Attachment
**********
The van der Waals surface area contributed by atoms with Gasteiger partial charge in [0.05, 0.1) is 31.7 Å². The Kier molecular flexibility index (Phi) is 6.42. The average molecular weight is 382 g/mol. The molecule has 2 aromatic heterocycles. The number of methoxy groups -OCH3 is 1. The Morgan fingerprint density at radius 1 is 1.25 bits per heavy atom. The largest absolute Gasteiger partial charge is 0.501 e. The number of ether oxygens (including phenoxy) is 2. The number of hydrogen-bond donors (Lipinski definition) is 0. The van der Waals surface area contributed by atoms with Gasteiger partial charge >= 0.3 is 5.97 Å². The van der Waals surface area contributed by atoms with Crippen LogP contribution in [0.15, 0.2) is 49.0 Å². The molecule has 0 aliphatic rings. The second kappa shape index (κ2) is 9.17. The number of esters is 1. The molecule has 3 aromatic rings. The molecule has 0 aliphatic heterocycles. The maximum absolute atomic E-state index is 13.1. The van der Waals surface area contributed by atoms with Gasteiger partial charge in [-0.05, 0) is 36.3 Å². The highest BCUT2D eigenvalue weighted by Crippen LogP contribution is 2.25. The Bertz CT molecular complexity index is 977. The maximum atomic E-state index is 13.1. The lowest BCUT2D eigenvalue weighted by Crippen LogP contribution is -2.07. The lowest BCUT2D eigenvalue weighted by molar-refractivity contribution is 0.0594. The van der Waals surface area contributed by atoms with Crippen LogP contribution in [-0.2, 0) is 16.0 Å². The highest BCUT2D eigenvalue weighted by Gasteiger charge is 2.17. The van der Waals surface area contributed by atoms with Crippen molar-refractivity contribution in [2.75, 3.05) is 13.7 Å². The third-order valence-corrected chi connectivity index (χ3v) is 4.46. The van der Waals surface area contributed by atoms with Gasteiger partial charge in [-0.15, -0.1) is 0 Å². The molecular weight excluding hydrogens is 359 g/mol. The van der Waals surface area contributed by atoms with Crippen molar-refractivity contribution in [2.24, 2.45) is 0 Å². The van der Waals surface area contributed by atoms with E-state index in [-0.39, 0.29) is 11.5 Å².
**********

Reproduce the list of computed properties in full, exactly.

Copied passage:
The van der Waals surface area contributed by atoms with Gasteiger partial charge in [0.05, 0.1) is 31.7 Å². The Kier molecular flexibility index (Phi) is 6.42. The average molecular weight is 382 g/mol. The molecule has 2 aromatic heterocycles. The number of methoxy groups -OCH3 is 1. The Morgan fingerprint density at radius 1 is 1.25 bits per heavy atom. The largest absolute Gasteiger partial charge is 0.501 e. The number of ether oxygens (including phenoxy) is 2. The number of hydrogen-bond donors (Lipinski definition) is 0. The van der Waals surface area contributed by atoms with Gasteiger partial charge >= 0.3 is 5.97 Å². The van der Waals surface area contributed by atoms with Crippen LogP contribution in [0.15, 0.2) is 49.0 Å². The molecule has 0 aliphatic rings. The second kappa shape index (κ2) is 9.17. The number of esters is 1. The molecule has 3 aromatic rings. The molecule has 0 aliphatic heterocycles. The maximum absolute atomic E-state index is 13.1. The van der Waals surface area contributed by atoms with Gasteiger partial charge in [-0.05, 0) is 36.3 Å². The highest BCUT2D eigenvalue weighted by Crippen LogP contribution is 2.25. The Bertz CT molecular complexity index is 977. The maximum atomic E-state index is 13.1. The lowest BCUT2D eigenvalue weighted by Crippen LogP contribution is -2.07. The lowest BCUT2D eigenvalue weighted by molar-refractivity contribution is 0.0594. The van der Waals surface area contributed by atoms with Crippen LogP contribution in [-0.2, 0) is 16.0 Å². The highest BCUT2D eigenvalue weighted by Gasteiger charge is 2.17. The van der Waals surface area contributed by atoms with Crippen molar-refractivity contribution in [2.75, 3.05) is 13.7 Å². The third-order valence-corrected chi connectivity index (χ3v) is 4.46. The van der Waals surface area contributed by atoms with Gasteiger partial charge in [-0.15, -0.1) is 0 Å². The molecular weight excluding hydrogens is 359 g/mol. The van der Waals surface area contributed by atoms with Crippen molar-refractivity contribution in [2.24, 2.45) is 0 Å². The van der Waals surface area contributed by atoms with E-state index in [-0.39, 0.29) is 11.5 Å².